Not Expensive, Just Expansive
Traditionally, mapping the susceptibility of buildings and infrastructure to the detrimental effects of swelling clays relied on large-scale assessments grounded in geological and climatic factors. However, an innovative feasibility study conducted on the expansive clays of Cyprus has reshaped this approach. This study demonstrated the susceptibility mapping can be conducted a highly detailed level, down to individual buildings, by incorporating satellite data of historical displacements and soil moisture information into specially calibrated algorithms.
Moreover, by integrating historical displacement data obtained from satellite observations and quantifying soil moisture levels through remote sensing, the study achieved a granular understanding of the susceptibility of structures to swelling clays. This departure from conventional methods not only revolutionises the precision of susceptibility assessments but also holds significant implications for risk mitigation and infrastructure planning. Calibrated algorithms can still capture the intricate interplay of geological and climatic factors but also consider dynamic environmental variables, providing a more accurate and nuanced portrayal of the vulnerability of individual buildings to swelling clays.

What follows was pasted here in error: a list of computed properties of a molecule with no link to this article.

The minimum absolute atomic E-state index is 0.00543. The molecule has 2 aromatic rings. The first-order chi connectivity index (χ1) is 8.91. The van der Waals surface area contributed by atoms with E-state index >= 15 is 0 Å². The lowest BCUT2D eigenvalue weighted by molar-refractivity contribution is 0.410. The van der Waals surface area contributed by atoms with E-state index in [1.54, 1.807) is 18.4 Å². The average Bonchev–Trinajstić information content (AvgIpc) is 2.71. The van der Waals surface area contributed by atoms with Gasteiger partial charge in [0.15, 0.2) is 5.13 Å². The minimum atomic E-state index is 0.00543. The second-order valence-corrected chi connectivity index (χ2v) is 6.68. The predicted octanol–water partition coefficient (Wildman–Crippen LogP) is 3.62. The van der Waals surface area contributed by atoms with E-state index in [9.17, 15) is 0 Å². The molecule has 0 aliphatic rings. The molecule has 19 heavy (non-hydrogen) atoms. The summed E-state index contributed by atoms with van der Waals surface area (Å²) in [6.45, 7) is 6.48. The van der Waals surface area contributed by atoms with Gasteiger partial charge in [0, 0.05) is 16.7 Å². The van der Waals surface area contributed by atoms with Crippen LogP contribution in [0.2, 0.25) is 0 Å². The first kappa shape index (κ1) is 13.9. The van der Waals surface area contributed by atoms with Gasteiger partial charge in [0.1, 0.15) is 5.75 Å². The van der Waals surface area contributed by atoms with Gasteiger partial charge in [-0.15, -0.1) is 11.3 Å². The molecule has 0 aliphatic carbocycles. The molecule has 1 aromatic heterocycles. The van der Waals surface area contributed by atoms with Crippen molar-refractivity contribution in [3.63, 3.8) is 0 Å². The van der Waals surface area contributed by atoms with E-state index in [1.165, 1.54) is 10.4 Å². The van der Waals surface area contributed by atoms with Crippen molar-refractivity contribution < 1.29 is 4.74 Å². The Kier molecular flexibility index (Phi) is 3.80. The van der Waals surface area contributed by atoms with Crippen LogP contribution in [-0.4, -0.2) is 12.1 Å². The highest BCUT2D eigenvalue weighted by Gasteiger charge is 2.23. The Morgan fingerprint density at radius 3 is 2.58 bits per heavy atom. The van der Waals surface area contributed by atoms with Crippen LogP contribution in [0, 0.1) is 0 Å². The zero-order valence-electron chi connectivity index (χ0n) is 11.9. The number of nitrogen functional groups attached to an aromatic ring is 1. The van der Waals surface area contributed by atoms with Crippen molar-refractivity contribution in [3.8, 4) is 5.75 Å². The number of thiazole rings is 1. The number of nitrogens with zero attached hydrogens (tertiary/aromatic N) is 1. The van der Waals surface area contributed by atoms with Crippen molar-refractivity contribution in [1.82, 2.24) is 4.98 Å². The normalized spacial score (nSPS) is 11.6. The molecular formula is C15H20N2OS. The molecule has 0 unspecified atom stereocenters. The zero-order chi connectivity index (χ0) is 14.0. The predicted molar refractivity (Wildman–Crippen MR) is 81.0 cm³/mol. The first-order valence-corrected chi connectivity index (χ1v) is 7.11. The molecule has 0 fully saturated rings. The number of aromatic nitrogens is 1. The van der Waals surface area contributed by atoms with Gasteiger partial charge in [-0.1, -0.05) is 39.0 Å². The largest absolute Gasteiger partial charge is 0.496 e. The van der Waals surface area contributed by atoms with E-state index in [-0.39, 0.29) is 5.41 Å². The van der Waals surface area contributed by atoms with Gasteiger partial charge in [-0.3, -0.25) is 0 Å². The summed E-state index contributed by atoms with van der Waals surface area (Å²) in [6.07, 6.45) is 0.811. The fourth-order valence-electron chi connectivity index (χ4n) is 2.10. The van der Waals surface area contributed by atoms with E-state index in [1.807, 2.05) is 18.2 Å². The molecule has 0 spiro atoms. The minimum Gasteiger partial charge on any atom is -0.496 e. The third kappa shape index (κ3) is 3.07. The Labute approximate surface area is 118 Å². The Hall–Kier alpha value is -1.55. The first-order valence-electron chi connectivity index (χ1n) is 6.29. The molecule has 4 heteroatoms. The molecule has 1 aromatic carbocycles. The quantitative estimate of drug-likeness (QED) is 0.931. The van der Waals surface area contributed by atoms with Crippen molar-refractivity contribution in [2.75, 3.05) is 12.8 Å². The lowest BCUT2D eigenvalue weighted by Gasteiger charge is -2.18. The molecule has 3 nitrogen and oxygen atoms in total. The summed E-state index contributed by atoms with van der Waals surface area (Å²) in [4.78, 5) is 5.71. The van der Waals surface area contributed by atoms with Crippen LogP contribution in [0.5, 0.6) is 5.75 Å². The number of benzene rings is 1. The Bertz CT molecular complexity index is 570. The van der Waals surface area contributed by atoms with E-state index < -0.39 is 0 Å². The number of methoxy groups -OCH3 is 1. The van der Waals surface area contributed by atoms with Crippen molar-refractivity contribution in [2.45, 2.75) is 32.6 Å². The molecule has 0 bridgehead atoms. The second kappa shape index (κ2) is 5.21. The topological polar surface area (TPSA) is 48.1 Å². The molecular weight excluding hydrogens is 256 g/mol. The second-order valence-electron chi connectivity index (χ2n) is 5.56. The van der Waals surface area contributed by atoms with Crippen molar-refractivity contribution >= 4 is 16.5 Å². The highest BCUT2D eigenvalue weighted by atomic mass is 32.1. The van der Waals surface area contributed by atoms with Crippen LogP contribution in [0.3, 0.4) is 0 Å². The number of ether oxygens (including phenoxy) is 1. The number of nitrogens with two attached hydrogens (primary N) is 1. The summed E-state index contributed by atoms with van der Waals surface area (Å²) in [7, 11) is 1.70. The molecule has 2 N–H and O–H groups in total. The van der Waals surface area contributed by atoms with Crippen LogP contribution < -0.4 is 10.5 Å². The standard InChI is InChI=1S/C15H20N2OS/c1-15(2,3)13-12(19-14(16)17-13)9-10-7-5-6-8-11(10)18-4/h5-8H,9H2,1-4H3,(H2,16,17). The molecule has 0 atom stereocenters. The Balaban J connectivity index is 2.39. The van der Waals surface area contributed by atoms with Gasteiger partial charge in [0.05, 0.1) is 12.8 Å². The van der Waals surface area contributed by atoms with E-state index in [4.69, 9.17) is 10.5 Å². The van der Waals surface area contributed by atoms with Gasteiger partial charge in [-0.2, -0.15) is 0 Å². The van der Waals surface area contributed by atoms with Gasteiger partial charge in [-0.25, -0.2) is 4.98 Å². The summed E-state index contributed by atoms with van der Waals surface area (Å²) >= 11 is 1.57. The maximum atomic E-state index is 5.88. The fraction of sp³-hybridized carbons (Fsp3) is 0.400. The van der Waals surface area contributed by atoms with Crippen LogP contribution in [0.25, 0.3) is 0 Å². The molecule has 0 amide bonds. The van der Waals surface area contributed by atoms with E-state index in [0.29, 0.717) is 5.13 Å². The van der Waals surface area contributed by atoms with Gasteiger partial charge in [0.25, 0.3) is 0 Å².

- Conventional mapping is large scale based on geology and climate alone
- InSAR analysis identified the areas susceptible to swelling clays with detail down to individual buildings
- Combined satellite image analysis and geotechnical data enabled the development of susceptibility modeling for swelling clays.